Acrobat Reader 7 (binary distribution from Adobe)
gtk-gnutella (linuxpackages)

And the Japanese input method, translating to:
(all of which I built into a package that's stored on my network file server. I'd upload it to linuxpackages, except that it's 50mb)

And the packages I wanted to install but weren't needed:
Flash Player (binary distribution from Macromedia)
adesklets (./configure && make && make install, except that I have a package I made)
assorted desklets for adesklets (unzip and run the .py)
Win32 .dll multimedia codecs for Xine (download the zip from MPlayer's website, and unzip to /usr/lib/win32... hey look! Xine plays WMV and MOV files)

That's it. That's all. From the decision to wipe the hard drive (python install got seriously borked and was unrecoverable, but that was my own fault) to a fully installed desktop was 1 hour. I knew what I was doing, and because of Slack's package system I did not find myself in dependancy-hell. Once you get used to the package system, you'll probably find that it's a whole heck of a lot easier than RPM-based distros, and in my opinion is a contender against apt-get in some ways.
Old 08-04-2005, 03:03 AM   #23
Senior Member
Registered: Jul 2004
Location: Lower Rhine region, Germany
Distribution: Slackware 14.1 (32 and 64 bit)
Posts: 1,594

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I think every OS or every distribution sucks somewhere. So it depends on your desires
I think Slackware sucks less than any other distro I tried. To install OOffice or Flash plugin isn't that hard. I found it more disgusting to cannot play MP3s out of the box. And automation may be cool -- if you have the possibility to turn it off. I found it a annoying thing to edit some config files that lost the changes after the next booting up.

Slackware maybe doesn't look the simpliest distro at the first look. But it's easy to play admin with and check out and learn Linux things -- it's cool to see you learn general knowledge about Linux, not just distro A oder distro B. And have you tried to install software from source? Slack nearly never left me alone and had all necessary libraries installed out of the box. So these issues don't look fancy, but they might be a great feature if you want things like these.
Old 08-04-2005, 03:20 AM   #24
Senior Member
Registered: Dec 2003
Posts: 3,161
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You might want to read my Slackware comparison articles:

Since I hate repeating myself, I'll post the links. You might find this comparison useful to find out whether Slackware might be what you want.

A look at Slackware and Debian
More on Slackware and Debian
Old 08-04-2005, 03:21 AM   #25
Senior Member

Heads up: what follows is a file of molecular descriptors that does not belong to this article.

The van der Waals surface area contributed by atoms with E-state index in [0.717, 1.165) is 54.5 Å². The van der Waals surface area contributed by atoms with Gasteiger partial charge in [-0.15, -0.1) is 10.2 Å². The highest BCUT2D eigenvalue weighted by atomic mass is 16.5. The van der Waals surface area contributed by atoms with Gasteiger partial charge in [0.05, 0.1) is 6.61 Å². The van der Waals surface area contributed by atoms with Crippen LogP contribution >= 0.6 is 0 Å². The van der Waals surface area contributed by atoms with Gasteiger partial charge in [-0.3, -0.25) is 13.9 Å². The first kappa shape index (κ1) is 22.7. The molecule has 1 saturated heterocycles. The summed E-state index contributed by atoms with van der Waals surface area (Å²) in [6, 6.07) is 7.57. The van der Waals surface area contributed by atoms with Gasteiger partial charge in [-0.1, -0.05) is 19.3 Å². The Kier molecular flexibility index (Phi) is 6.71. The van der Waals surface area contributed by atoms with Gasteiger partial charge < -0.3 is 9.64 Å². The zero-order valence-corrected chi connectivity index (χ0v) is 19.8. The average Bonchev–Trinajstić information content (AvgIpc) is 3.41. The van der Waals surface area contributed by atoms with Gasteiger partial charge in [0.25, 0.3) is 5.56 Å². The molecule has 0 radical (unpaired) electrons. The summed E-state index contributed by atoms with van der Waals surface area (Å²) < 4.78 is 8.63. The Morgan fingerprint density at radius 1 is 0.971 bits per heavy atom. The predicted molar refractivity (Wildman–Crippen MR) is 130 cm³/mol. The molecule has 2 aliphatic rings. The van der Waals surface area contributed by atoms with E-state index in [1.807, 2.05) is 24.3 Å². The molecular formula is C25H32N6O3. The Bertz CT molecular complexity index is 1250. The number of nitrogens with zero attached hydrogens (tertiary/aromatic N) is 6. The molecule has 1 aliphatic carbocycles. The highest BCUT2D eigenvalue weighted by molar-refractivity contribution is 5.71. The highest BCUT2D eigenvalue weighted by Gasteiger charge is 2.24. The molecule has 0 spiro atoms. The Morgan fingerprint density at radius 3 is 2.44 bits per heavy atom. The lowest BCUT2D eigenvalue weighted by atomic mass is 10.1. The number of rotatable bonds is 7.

Registered: Jan 2003
Location: Malaysia
Distribution: Fedora Core, Slackware, Mac OS X, Debian, OpenSUSE
Posts: 1,210
Blog Entries: 4

Rep: Reputation: 45
Clean, very clean! In all aspect.
Old 08-04-2005, 03:50 AM   #26
Registered: Jun 2002
Location: Nova Scotia
Distribution: Debian (home), Kubuntu 7.04 (work)
Posts: 265

Rep: Reputation: 30
Because it's simple. In particular:

- Compiling from source is simple because there are no -devel packages to hunt down.
- The init system is simple.
- The package system is simple.

Slackware works simply and simply works.
Old 08-04-2005, 04:25 AM   #27
Registered: Mar 2005
Location: Utah, USA
Distribution: Slackware 11
Posts: 816
Blog Entries: 2

Rep: Reputation: 30
I love Slackware because I love the idea that my computer works or doesn't by MY merits. I am in control of every aspect, so I don't have to worry about having 10-20 processes running in the background, eating up my ram, without my having set it up that way. I enjoy having the chance to learn HOW my computer works and WHY it works that way.
I'M THE GOD! I'M THE GOD! BWA, HA HA HA HA HA!!!, excuse me *cough* Insomnia time again, I'm afraid, sometimes it gets ahead of me. Sorry.
Old 08-04-2005, 04:44 AM   #28
LQ Newbie
Registered: Jan 2004
Location: Arizona
Distribution: Ubuntu 7.04
Posts: 24

Rep: Reputation: 15
I like it 'cause wheel mouse works out of box.
Old 08-04-2005, 04:49 AM   #29
LQ Guru
Registered: Jul 2003
Location: Los Angeles
Distribution: Ubuntu
Posts: 9,870

Rep: Reputation: 377Reputation: 377Reputation: 377Reputation: 377
Originally posted by borgware
I like it 'cause wheel mouse works out of box.
for some reason it doesn't ever do that for me... i always have to add the "ZAxisMapping" "4 5" line on my own IIRC... BTW i use a labtec ps/2 mouse... maybe if i had a usb one the wheel would work out of the box?? nevermind, i'm drifiting off-topic, LOL...
Old 08-04-2005, 05:02 AM   #30
LQ Newbie
Registered: Jan 2004
Location: Arizona
Distribution: Ubuntu 7.04
Posts: 24

Rep: Reputation: 15
I was just kidding win32. For some reason slackware doesn't support mouse...yet lol